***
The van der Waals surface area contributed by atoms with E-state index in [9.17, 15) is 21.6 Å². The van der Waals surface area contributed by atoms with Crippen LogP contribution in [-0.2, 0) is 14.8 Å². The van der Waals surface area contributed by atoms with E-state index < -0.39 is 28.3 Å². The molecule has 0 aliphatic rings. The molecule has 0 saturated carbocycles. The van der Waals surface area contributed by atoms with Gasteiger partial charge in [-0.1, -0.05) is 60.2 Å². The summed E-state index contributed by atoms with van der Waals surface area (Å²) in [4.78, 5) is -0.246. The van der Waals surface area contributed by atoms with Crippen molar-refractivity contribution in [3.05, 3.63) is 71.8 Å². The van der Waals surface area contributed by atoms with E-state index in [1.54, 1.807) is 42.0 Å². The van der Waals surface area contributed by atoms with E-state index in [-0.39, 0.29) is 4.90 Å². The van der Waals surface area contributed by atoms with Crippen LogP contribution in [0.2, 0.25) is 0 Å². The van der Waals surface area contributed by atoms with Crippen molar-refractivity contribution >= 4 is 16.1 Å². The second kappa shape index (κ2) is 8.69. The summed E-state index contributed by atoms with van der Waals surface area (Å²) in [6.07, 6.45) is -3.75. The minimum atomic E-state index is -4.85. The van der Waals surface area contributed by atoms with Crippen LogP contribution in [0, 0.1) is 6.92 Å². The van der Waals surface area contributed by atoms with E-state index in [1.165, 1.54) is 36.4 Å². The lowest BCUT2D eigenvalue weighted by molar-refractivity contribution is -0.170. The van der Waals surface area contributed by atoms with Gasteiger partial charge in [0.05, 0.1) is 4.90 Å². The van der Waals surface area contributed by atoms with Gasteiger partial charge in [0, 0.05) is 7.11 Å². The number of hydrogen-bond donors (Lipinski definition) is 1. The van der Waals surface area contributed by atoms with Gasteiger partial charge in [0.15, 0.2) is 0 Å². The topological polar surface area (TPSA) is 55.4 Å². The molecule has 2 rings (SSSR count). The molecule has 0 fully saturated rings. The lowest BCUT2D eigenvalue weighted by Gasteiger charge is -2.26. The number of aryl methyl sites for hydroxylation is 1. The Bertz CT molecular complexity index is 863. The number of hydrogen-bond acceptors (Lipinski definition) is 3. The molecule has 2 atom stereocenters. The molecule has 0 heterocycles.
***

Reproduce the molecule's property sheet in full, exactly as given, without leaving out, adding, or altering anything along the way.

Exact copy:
The van der Waals surface area contributed by atoms with E-state index in [9.17, 15) is 21.6 Å². The van der Waals surface area contributed by atoms with Crippen LogP contribution in [-0.2, 0) is 14.8 Å². The van der Waals surface area contributed by atoms with E-state index < -0.39 is 28.3 Å². The molecule has 0 aliphatic rings. The molecule has 0 saturated carbocycles. The van der Waals surface area contributed by atoms with Gasteiger partial charge in [-0.1, -0.05) is 60.2 Å². The summed E-state index contributed by atoms with van der Waals surface area (Å²) in [4.78, 5) is -0.246. The van der Waals surface area contributed by atoms with Crippen molar-refractivity contribution in [3.05, 3.63) is 71.8 Å². The van der Waals surface area contributed by atoms with E-state index in [1.54, 1.807) is 42.0 Å². The van der Waals surface area contributed by atoms with E-state index in [-0.39, 0.29) is 4.90 Å². The van der Waals surface area contributed by atoms with Crippen LogP contribution in [0.2, 0.25) is 0 Å². The van der Waals surface area contributed by atoms with Crippen molar-refractivity contribution >= 4 is 16.1 Å². The second kappa shape index (κ2) is 8.69. The summed E-state index contributed by atoms with van der Waals surface area (Å²) in [6.07, 6.45) is -3.75. The minimum atomic E-state index is -4.85. The van der Waals surface area contributed by atoms with Crippen LogP contribution in [0, 0.1) is 6.92 Å². The van der Waals surface area contributed by atoms with E-state index in [1.165, 1.54) is 36.4 Å². The lowest BCUT2D eigenvalue weighted by molar-refractivity contribution is -0.170. The van der Waals surface area contributed by atoms with Gasteiger partial charge in [0.05, 0.1) is 4.90 Å². The van der Waals surface area contributed by atoms with Gasteiger partial charge in [0, 0.05) is 7.11 Å². The number of hydrogen-bond donors (Lipinski definition) is 1. The van der Waals surface area contributed by atoms with Gasteiger partial charge in [0.15, 0.2) is 0 Å². The topological polar surface area (TPSA) is 55.4 Å². The molecule has 2 rings (SSSR count). The molecule has 0 fully saturated rings. The lowest BCUT2D eigenvalue weighted by Gasteiger charge is -2.26. The number of aryl methyl sites for hydroxylation is 1. The Bertz CT molecular complexity index is 863. The number of hydrogen-bond acceptors (Lipinski definition) is 3. The molecule has 2 atom stereocenters. The molecule has 0 heterocycles.